Radiation therapy uses high-energy rays or particles to destroy cancer cells. Radiation may be used for prostate cancer:
- as the primary treatment to destroy cancer cells
- after surgery to destroy cancer cells left behind and to reduce the risk of the cancer recurring (adjuvant radiation therapy)
- after surgery if the cancer comes back around the area where the prostate gland was (salvage radiation therapy)
- to relieve pain or to control the symptoms of advanced prostate cancer (palliative radiation therapy)
The amount of radiation given during treatment, and when and how it is given, will be different for each person.
External beam radiation therapy
Prostate cancer is usually treated with external beam radiation therapy. A machine directs radiation to the tumour and some of the surrounding tissue.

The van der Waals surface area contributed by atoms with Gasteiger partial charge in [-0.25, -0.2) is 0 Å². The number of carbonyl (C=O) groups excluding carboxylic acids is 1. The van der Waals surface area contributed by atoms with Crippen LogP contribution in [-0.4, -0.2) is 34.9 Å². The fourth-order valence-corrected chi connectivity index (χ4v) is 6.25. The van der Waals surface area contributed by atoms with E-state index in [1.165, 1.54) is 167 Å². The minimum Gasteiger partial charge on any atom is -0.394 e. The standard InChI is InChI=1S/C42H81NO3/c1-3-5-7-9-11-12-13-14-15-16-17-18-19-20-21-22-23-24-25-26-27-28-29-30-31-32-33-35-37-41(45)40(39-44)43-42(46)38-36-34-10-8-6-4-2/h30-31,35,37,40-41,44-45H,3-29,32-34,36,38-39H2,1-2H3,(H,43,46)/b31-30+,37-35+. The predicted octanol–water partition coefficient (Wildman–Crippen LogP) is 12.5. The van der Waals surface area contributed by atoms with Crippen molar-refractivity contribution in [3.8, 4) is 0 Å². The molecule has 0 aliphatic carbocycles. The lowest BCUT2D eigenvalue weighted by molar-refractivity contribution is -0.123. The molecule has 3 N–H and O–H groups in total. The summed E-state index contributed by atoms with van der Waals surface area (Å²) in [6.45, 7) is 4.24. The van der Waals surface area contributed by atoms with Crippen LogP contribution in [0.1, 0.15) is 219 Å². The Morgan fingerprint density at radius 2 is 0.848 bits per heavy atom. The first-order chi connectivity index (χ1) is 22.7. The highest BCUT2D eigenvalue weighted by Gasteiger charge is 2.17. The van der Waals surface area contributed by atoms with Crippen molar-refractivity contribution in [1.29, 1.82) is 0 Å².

- External beam radiation treatment may be offered to men as a primary treatment.
- It is given after surgery (adjuvant radiation) if the tumour had spread close to or into the outer covering of the prostate.
- It may be given for stage IV prostate cancer to relieve urinary symptoms caused by the tumour or to relieve pain caused by bone metastases.
Brachytherapy is internal radiation therapy. A radioactive material (radioactive isotope) is placed right into the tumour. The radiation kills the cancer cells over time.
Multiple radioactive implants are surgically placed right into the prostate. This is called interstitial brachytherapy. Implants can be temporary or permanent.
- Temporary implants are removed after the desired dose of radiation is delivered.
- Permanent implants (such as radioactive seeds) are not removed. They deliver their dose of radiation over a period of weeks or months.
Brachytherapy is used mainly for low-risk and intermediate-risk prostate cancer. Combined external beam radiation therapy and brachytherapy may be used for high-risk prostate cancer.
See a list of questions to ask your doctor about radiation therapy.